The American brand of wheeled shoes wants to use its remaining cash pile of $23.1 million to diversify by taking over another sporting goods firm that makes some other type of wheeled or leisure products, or protective gear, or performance apparel. It is prepared to spend up to $30 million for this strategic acquisition.
In the third quarter ended Sept. 30, Heelys' sales jumped by 78.9 percent to $2.3 million in the U.S., where its new momentum is still strong, but they fell by 37.7 percent to $4.3 million in the international market.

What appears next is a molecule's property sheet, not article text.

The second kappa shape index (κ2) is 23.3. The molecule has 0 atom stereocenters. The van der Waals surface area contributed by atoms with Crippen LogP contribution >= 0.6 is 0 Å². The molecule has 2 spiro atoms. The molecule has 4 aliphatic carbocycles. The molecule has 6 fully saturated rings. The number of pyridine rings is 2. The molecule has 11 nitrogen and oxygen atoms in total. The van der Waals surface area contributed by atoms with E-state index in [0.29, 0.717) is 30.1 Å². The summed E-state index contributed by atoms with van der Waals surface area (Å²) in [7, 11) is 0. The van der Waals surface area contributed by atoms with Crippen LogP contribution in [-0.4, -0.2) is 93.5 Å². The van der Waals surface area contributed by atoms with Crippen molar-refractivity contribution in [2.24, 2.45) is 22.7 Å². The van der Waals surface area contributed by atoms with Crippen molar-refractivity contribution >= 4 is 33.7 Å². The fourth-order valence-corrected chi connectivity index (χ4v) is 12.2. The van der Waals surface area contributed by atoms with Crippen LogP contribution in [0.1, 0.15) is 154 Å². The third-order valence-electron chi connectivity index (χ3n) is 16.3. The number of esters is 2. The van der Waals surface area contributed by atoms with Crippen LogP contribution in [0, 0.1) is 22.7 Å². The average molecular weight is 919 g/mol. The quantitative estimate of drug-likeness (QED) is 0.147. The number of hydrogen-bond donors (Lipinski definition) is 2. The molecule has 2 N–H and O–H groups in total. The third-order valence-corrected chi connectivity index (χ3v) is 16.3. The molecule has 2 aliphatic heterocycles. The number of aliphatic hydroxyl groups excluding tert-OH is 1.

The biggest drop took place in Japan, down to $500,000 from $2.7 million in the same period a year ago, and the management blamed the March earthquakes, combined with the transition to a direct-distribution model. Continued declines were experienced in France and Germany, but sales went up significantly in Italy and in Russia.
Total revenues were off by 19.7 percent to $6.6 million. The destruction of unsalable products in Europe and discounting on shoes purchased from Heelys' former Japanese distributor trimmed the gross margin to 36.8 percent from 39.7 percent a year ago, causing an increase in the net loss to $1.5 million from $69,000.